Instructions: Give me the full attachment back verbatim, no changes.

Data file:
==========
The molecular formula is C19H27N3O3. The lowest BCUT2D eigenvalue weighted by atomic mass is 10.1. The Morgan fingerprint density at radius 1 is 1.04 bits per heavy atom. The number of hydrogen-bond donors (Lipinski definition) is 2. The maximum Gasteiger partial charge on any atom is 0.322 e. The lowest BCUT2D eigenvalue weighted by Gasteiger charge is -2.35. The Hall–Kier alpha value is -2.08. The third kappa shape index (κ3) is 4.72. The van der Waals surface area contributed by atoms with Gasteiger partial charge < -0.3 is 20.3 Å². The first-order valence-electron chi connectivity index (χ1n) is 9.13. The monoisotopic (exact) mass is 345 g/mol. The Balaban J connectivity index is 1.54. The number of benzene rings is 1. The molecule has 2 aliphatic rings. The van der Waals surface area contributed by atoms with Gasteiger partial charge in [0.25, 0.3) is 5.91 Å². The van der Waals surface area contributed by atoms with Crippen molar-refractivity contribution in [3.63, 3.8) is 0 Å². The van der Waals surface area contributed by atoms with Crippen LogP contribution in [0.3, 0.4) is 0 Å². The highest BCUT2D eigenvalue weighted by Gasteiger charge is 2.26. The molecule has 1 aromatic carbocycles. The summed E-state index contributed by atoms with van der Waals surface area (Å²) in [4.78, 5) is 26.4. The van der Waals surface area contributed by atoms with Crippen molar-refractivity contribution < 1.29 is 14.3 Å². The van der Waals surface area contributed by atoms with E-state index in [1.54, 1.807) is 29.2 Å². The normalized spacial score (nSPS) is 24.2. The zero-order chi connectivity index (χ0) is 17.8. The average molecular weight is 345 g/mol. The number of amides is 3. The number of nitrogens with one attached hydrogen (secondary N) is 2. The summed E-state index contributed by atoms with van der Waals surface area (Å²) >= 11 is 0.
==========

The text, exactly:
The molecular formula is C19H27N3O3. The lowest BCUT2D eigenvalue weighted by atomic mass is 10.1. The Morgan fingerprint density at radius 1 is 1.04 bits per heavy atom. The number of hydrogen-bond donors (Lipinski definition) is 2. The maximum Gasteiger partial charge on any atom is 0.322 e. The lowest BCUT2D eigenvalue weighted by Gasteiger charge is -2.35. The Hall–Kier alpha value is -2.08. The third kappa shape index (κ3) is 4.72. The van der Waals surface area contributed by atoms with Gasteiger partial charge < -0.3 is 20.3 Å². The first-order valence-electron chi connectivity index (χ1n) is 9.13. The monoisotopic (exact) mass is 345 g/mol. The Balaban J connectivity index is 1.54. The number of benzene rings is 1. The molecule has 2 aliphatic rings. The van der Waals surface area contributed by atoms with Gasteiger partial charge in [0.25, 0.3) is 5.91 Å². The van der Waals surface area contributed by atoms with Crippen molar-refractivity contribution in [3.63, 3.8) is 0 Å². The van der Waals surface area contributed by atoms with Crippen LogP contribution in [0.3, 0.4) is 0 Å². The highest BCUT2D eigenvalue weighted by Gasteiger charge is 2.26. The molecule has 1 aromatic carbocycles. The summed E-state index contributed by atoms with van der Waals surface area (Å²) in [4.78, 5) is 26.4. The van der Waals surface area contributed by atoms with Crippen molar-refractivity contribution < 1.29 is 14.3 Å². The van der Waals surface area contributed by atoms with E-state index in [1.54, 1.807) is 29.2 Å². The normalized spacial score (nSPS) is 24.2. The zero-order chi connectivity index (χ0) is 17.8. The average molecular weight is 345 g/mol. The number of amides is 3. The number of nitrogens with one attached hydrogen (secondary N) is 2. The summed E-state index contributed by atoms with van der Waals surface area (Å²) >= 11 is 0.